Destroyer befriend the surreal and existential on new album ‘Have We Met’

Canadian cult rock group Destroyer have just put out their 13th album, Have We Met. Fronted by Dan Bejar (also of New Pornographers), and produced by bandmember John Collins, the album breathes proof into the band’s reputation for constant evolution.

This time drawing from a palette of 1980s New Pop/New Wave influences, Have We Met serves a study in human experience. Led by Bejar’s idiosyncratic lyricism, the record finds harmony between self-reflection and absurdity.

On Have We Met, Destroyer explore a retrospective sonic landscape with jagged lyricism, once again proving the worth of a band who refuses to remain in any one place.

“I was like the laziest river, a vulture predisposed to eating off floors / No, wait, I take that back, I was more like an ocean stuck inside hospital corridors.” 

This is the first line of album opener Crimson Tide, a quintessentially Bejar lyric, and a pitch-perfect signal of the deranged poeticism which is yet to unfold.

Punchy, compressed drums and bass contrast with expansive synth lines, creating a cavernous expanse within which Bejar’s voice resides, slightly otherworldly. It’s an atmosphere that’s urgent, yet full of space. An almost unnoticeable transition sees Crimson Tide slide into the slower Kinda Dark – we know we are in for a journey.

Bejar’s nasal voice, slightly jarring at first, a few songs in feels somehow comforting – as though it belongs to some kind of night watchman, guiding you through strange, surreal scenes. And this truly is the best way of listening to Have We Met, sitting back, allowing it to wash over you, letting it take you on a pilgrimage through subterranean landscapes.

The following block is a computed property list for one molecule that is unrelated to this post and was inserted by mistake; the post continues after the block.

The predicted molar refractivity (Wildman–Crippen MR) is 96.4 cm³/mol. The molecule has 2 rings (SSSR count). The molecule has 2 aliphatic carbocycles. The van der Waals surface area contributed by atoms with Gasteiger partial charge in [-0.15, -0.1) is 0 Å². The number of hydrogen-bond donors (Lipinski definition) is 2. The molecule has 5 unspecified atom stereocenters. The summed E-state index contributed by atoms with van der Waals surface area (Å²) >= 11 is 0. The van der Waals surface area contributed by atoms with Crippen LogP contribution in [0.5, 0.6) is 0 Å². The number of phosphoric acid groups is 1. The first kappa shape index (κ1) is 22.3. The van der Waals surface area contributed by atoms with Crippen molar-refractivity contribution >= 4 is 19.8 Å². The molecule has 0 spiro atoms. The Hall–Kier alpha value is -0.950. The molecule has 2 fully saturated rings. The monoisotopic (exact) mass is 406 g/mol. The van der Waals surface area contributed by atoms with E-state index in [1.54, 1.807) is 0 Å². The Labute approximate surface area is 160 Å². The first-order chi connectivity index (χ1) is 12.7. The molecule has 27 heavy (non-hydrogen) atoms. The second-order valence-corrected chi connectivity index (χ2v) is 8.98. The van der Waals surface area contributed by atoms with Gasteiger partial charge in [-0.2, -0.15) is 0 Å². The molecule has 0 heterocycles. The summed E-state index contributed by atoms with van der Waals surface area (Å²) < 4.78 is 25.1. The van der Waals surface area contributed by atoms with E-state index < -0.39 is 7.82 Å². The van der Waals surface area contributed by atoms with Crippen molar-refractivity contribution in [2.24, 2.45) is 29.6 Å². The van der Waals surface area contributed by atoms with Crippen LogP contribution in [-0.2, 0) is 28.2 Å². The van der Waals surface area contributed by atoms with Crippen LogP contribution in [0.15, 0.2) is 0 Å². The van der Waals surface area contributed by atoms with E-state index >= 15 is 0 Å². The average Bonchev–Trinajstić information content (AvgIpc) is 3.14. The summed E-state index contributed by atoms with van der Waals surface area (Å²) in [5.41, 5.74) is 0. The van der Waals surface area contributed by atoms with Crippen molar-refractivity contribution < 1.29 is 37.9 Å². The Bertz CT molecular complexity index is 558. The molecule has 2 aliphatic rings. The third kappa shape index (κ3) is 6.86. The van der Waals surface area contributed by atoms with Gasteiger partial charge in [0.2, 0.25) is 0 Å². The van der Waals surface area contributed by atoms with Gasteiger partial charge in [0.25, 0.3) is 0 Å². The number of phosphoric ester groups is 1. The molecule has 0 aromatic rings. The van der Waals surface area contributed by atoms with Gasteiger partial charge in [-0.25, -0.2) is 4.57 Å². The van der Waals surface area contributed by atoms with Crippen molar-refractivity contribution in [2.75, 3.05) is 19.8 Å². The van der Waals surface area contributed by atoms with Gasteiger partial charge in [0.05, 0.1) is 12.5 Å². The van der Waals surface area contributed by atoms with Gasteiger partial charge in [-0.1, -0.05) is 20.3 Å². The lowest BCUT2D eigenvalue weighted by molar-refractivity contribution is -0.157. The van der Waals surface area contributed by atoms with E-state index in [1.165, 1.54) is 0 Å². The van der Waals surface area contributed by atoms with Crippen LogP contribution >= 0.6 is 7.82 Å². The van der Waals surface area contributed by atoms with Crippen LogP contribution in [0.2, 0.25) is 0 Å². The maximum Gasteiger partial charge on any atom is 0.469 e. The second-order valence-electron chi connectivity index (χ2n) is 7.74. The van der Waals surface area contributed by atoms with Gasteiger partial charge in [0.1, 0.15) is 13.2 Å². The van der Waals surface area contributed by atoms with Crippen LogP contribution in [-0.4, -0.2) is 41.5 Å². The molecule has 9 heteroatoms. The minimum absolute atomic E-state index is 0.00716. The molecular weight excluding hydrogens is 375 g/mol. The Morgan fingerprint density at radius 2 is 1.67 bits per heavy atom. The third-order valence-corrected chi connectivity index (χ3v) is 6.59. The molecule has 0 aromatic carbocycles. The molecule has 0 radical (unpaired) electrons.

Bejar’s Bukowski-esque lyricism allows for endless re-listening – fresh ears finding something new every time. There’s a playfulness to the music – perhaps a kind of self-deprecation – enjoying that tension between the ambient, dreamy backdrop and the gritty use of language, like the casual inclusion of “shithead” in The Television Music Supervisor.

Bejar once told The Guardian, “It’s embarrassing to make rock music in your 40s,” but to his credit, it seems he comfortably finds a sonic identity that feels neither overcompensatory nor irrelevant. Cue Synthesiser exudes confidence. Despite being a track whose production allegedly terrified Bejar (“A world of industrial funk-pop with duelling cyber-blues guitars”) it is one of the standouts on the album.

It seems he thrives in a state of tension, which comes as no surprise.

The album’s title track is instrumental and lonely. This sombre note is continued right through to foolssong, a song which feels perhaps the most resigned and accepting, a moment of relieving closure. This lasts until the very final moments where a sudden cacophony of dissonant notes leaves you eerily unsettled – surely a parting gift from Bejar. Don’t get too comfortable, it screams.

Have We Met is a journey, one you won’t regret taking.


Have We Met is out now.